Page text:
With our practice being based in Melbourne, we’re surrounded by a strong culture of coffee drinking. Many people feel the need for a “heart starter” in the morning … but can coffee affect your heart?
Coffee contains caffeine, which acts as a stimulant to the central nervous system and can improve alertness and decrease fatigue. Caffeine can also exert effects on the heart. However, coffee is a complex drink which contains more than 1000 different compounds, including antioxidants, which may account for some the effects on the cardiovascular system.
Palpitations and abnormal heart rhythms
Some people may be more sensitive than others to the effects of caffeine, and feel a forceful or racing heart beat after they drink coffee. However, coffee has:
- not been associated with an increase in numbers of premature atrial or ventricular beats 1
- not been associated with an increased overall risk of atrial fibrillation (AF) in large population based studies 2 though in patients actually presenting to hospital with AF, coffee has been self-reported as a fairly common trigger 3
Regular consumption of up to 300mg of caffeine a day (equivalent of 4 cups of espresso coffee) seems to be safe, and possibly even protective against cardiac rhythm issues 2.
Effects on blood pressure, cholesterol and weight
Minimal effect of coffee on blood pressure is seen in regular coffee drinkers, although blood pressure can increase for a short period in those who do not drink it often.
Unfiltered coffee may contain compounds such as cafestol, which may cause a small increase in serum low-density lipoprotein (LDL). Filtering coffee may decrease this effect.
Adding milk and sugar to coffee, or consuming large quantities of coffee with such additives increases overall caloric intake and may contribute to weight gain and obesity.
Coronary artery disease, stroke and heart failure
The good news is that moderate consumption of coffee (<6 cups per day) has been associated with a lower in risk of heart attack, stroke or cardiac arrest and there also appears to be a protective effect in heart failure 4-5.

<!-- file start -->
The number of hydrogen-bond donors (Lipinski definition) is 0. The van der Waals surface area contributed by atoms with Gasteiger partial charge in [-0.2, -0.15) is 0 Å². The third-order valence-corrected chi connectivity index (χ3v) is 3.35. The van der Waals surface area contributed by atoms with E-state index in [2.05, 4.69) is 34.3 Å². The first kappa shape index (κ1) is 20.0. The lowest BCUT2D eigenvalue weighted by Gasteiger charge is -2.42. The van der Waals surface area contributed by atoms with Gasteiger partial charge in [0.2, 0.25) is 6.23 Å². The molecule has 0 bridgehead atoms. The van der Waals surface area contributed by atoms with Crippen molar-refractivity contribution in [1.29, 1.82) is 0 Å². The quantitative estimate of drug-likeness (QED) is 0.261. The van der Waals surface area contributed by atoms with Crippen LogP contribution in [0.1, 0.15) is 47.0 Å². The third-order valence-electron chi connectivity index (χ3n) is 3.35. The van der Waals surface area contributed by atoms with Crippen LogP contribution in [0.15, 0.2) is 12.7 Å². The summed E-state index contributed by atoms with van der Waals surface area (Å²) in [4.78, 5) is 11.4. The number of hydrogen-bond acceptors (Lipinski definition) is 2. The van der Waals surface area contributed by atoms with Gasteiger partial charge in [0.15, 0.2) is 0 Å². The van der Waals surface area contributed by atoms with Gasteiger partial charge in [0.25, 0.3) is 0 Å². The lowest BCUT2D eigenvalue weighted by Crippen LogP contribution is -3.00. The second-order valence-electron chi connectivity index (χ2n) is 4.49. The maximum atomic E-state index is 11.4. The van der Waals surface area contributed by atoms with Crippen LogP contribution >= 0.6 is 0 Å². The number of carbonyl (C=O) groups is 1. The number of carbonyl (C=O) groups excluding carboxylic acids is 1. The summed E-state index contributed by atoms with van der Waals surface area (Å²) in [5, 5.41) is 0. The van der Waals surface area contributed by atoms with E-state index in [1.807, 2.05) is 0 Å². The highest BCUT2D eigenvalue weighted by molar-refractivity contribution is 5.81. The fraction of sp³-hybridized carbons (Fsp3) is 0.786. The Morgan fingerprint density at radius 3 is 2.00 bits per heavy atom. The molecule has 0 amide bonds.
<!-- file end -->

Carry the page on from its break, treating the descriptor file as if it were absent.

Overall, therefore, a moderate amount of coffee seems to be safe for most cardiac issues. It may be wise, however, to minimise or avoid coffee if you are sensitive to its effects or if you feel it tends to trigger your rhythm issues.
- Consumption of Caffeinated Products and Cardiac Ectopy. JAHA Vol 5, Issue 1, 26 Jan 2016. https://doi.org/10.1161/JAHA.115.002503
- Caffeine and Arrhythmias. Time to Grind the Data. J Am Coll Cardiol EP 2018; 4: 425-32. https://doi.org/10.1016/j.jacep.2018.01.012
- Arrhythmia-provoking factors and symptoms at the onset of paroxysmal atrial fibrillation. BMC Cardiovascular Disorders 2004, 4:13. https://doi:10.1186/1471-2261-4-13
- Long-term coffee consumption and risk of cardiovascular disease: a systematic review and a dose-response meta-analysis of prospective cohort studies. Circulation. 2014 Feb;129(6). https://DOI: 10.1161/CIRCULATIONAHA.113.005925
- Habitual Coffee Consumption and Risk of Heart Failure. Circulation: Heart Failure 5 (1): 401-405. https://doi.org/10.1161/CIRCHEARTFAILURE.112.967299
This article is for reference purposes only – it is not designed to be, nor should it be regarded, as professional medical advice. Please consult your own medical practitioner for health advice specific to your condition.
This article is for reference purposes only – it is not designed to be, nor should it be regarded, as professional medical advice.